When the story first broke in 2003 that Shell Oil was going to shutdown its Bakersfield California refinery there was a great deal of skepticism. Insiders and analysts both suggested that Bakersfield was a viable operation and that even though it only produces two percent of California’s demand, shutting it down would have an adverse impact on gasoline prices in the state.
Shell responded that there weren’t sufficient oil reserves in the Bakersfield area to support an on-going refinery operation and that its small and antiquated facility was simply not cost effective. In fact, Shell was so sure of its position that it never considered trying to sell the refinery to another operator. At least not until public and political outcry drove them to reconsider that position.
The Associated Press tells the story of Bakersfield in the context of big oil’s manipulation of supply and demand to keep gas prices and profit margins high for consumers.
Shell portrayed its Bakersfield refinery as old and unfit. One executive said there was “simply no longer an adequate supply of crude oil” nearby.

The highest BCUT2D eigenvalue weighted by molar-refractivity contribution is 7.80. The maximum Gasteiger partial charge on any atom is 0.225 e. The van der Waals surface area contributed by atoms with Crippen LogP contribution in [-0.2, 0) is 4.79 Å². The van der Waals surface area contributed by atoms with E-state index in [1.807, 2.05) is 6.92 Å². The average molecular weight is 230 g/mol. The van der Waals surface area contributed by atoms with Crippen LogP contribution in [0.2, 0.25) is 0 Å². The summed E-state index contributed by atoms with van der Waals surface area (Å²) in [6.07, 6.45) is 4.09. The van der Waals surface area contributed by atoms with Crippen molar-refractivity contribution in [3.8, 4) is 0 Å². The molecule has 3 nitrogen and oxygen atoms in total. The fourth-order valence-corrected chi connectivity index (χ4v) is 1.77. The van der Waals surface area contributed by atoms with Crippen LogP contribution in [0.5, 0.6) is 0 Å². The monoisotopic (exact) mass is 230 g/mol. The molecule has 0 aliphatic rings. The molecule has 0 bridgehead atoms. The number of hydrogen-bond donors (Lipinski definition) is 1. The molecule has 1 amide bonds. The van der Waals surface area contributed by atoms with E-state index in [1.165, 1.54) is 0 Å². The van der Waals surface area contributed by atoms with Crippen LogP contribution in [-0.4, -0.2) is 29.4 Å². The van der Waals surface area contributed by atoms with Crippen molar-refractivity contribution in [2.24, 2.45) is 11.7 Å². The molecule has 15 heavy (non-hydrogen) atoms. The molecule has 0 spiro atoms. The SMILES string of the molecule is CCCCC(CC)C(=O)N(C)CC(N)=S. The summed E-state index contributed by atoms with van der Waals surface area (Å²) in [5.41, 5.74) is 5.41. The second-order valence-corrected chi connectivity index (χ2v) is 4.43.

However, oil reserves are expected to last for decades around Bakersfield and elsewhere, according to industry and government estimates.
Imports were impractical at inland Bakersfield, Shell explained. Lynn Laverty Elsenhans, the head of Shell Oil Products US, said the refinery here just wasn’t viable anymore.
“For this reason, we have not expended time or resources in an attempt to find a buyer and do not intend to do so,” Elsenhans wrote to U.S. Sen. Barbara Boxer, D-Calif.
Skeptics like U.S. Sen. Ron Wyden, D-Ore., got more vocal. They began to suspect that Shell wanted to shut the refinery to sell pricier gas from its bigger refineries elsewhere in the region. By taking a hit at Bakersfield, maybe Shell could come out ahead.
“They were trying to squeeze the market in every possible way,” Wyden insists.